Sunday, August 31, 2008

He's skinny but he's tough

The major event of last week was Senator Obama's acceptance speech at Invesco Field. All through the Democratic primaries, his toughness was repeatedly questioned: would he stand up to the mud-slinging Republicans? Or is he just a Kumbayah-chanting Kerry (of the 2004 vintage)?

In recent weeks, the GOP was throwing everything at Obama - calling him a vacuous celebrity, not ready to lead, inexperienced, etc. And the Obama campaign was not exactly hitting back as it should, said many observers. His "new politics" would fail when faced with the old politics. Some of this could be seen in the early days of the Convention, when not many attacks were made on John McCain.

But on Thursday, all those questions were answered. Obama showed that he is skinny, but he's tough. He went after George Bush. Tied John McCain to W and questioned John McCain's judgment and temperament. Proclaimed his goals (an aim-for-the-moon "freedom from foreign oil in 10 years"), laid out his economic agenda (e.g. tax cuts for 95% of American working families, eliminate capital gains tax on small businesses) and emphasized (libertarian) personal and mutual responsibility. He also made clear areas where people could find common ground: Surely, people could agree on the need to reduce unwanted pregnancies? Surely, people could hunt, while keeping AK-47s out of the hands of criminals? And surely, everybody could agree on hospital visits by loving partners of gay patients, even if they could not be married? [That last list is for those who say unity is hogwash.]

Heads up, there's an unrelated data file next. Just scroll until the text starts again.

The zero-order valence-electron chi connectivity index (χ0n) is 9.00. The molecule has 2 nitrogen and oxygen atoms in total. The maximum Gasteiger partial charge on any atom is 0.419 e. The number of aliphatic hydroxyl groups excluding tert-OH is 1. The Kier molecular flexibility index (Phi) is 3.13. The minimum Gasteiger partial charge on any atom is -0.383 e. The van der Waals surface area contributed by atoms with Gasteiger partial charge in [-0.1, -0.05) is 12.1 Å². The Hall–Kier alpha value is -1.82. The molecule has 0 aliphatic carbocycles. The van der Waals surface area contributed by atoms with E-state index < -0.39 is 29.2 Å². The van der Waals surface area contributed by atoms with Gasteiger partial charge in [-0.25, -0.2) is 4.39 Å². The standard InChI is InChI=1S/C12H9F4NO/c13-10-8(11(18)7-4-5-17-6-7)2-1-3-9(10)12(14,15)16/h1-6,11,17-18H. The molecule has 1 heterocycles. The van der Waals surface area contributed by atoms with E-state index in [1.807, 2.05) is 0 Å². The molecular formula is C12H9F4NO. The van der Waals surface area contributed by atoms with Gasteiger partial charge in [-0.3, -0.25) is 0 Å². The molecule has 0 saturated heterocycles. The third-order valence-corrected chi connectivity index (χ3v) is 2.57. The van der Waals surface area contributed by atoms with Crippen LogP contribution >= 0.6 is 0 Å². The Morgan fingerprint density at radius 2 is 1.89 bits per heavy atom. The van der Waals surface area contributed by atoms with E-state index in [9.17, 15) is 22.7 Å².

As either Tom Brokaw or Brian Williams (I forget who) pointed out at the end, the "bring it on, John McCain" attitude was taken straight from Andrew Shepherd's call-to-arms in The American President. The country has been going in the wrong direction for the last eight years, and some liberalism could well help set it straight again.

Each time Obama delivers a major speech, I am compelled to call it The Speech. Whether it was The Speech at the 2004 Democratic Convention, The Speech on Race this March, or The Speech delivered earlier this week. Yes, Obama is not perfect, yes, he has faults. But the man is a genius, intelligent, and truly, as someone said, the question is not whether he deserves to be President, but whether we deserve him.

The Speech:

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